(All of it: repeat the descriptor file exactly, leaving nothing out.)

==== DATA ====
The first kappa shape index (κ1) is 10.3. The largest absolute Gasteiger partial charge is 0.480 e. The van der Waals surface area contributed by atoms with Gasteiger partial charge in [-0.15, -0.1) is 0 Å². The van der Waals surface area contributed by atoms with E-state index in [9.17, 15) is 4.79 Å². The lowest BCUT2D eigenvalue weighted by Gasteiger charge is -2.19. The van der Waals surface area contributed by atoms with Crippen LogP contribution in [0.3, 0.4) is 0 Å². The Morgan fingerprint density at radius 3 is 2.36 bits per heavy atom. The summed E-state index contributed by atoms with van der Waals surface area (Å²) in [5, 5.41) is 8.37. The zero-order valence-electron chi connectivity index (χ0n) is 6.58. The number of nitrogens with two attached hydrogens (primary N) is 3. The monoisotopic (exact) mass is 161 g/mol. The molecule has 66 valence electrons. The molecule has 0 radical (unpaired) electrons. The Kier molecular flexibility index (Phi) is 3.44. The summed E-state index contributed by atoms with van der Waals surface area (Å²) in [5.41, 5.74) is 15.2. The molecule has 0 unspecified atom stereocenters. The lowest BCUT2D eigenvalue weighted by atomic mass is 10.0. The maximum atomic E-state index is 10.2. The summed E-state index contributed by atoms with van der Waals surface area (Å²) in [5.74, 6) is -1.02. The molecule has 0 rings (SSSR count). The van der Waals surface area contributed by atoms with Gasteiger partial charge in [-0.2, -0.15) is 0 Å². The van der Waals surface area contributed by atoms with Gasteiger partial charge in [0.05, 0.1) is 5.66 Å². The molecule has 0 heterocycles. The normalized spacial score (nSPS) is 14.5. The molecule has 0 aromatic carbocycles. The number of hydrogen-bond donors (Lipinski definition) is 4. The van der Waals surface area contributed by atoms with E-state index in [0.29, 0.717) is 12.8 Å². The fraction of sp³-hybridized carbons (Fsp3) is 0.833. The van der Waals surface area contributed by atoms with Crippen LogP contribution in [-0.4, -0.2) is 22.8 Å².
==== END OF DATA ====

The first kappa shape index (κ1) is 10.3. The largest absolute Gasteiger partial charge is 0.480 e. The van der Waals surface area contributed by atoms with Gasteiger partial charge in [-0.15, -0.1) is 0 Å². The van der Waals surface area contributed by atoms with E-state index in [9.17, 15) is 4.79 Å². The lowest BCUT2D eigenvalue weighted by Gasteiger charge is -2.19. The van der Waals surface area contributed by atoms with Crippen LogP contribution in [0.3, 0.4) is 0 Å². The Morgan fingerprint density at radius 3 is 2.36 bits per heavy atom. The summed E-state index contributed by atoms with van der Waals surface area (Å²) in [5, 5.41) is 8.37. The zero-order valence-electron chi connectivity index (χ0n) is 6.58. The number of nitrogens with two attached hydrogens (primary N) is 3. The monoisotopic (exact) mass is 161 g/mol. The molecule has 66 valence electrons. The molecule has 0 radical (unpaired) electrons. The Kier molecular flexibility index (Phi) is 3.44. The summed E-state index contributed by atoms with van der Waals surface area (Å²) in [5.41, 5.74) is 15.2. The molecule has 0 unspecified atom stereocenters. The lowest BCUT2D eigenvalue weighted by atomic mass is 10.0. The maximum atomic E-state index is 10.2. The summed E-state index contributed by atoms with van der Waals surface area (Å²) in [5.74, 6) is -1.02. The molecule has 0 rings (SSSR count). The van der Waals surface area contributed by atoms with Gasteiger partial charge in [-0.2, -0.15) is 0 Å². The van der Waals surface area contributed by atoms with Gasteiger partial charge in [0.05, 0.1) is 5.66 Å². The molecule has 0 heterocycles. The normalized spacial score (nSPS) is 14.5. The molecule has 0 aromatic carbocycles. The number of hydrogen-bond donors (Lipinski definition) is 4. The van der Waals surface area contributed by atoms with E-state index in [0.29, 0.717) is 12.8 Å². The fraction of sp³-hybridized carbons (Fsp3) is 0.833. The van der Waals surface area contributed by atoms with Crippen LogP contribution in [-0.4, -0.2) is 22.8 Å².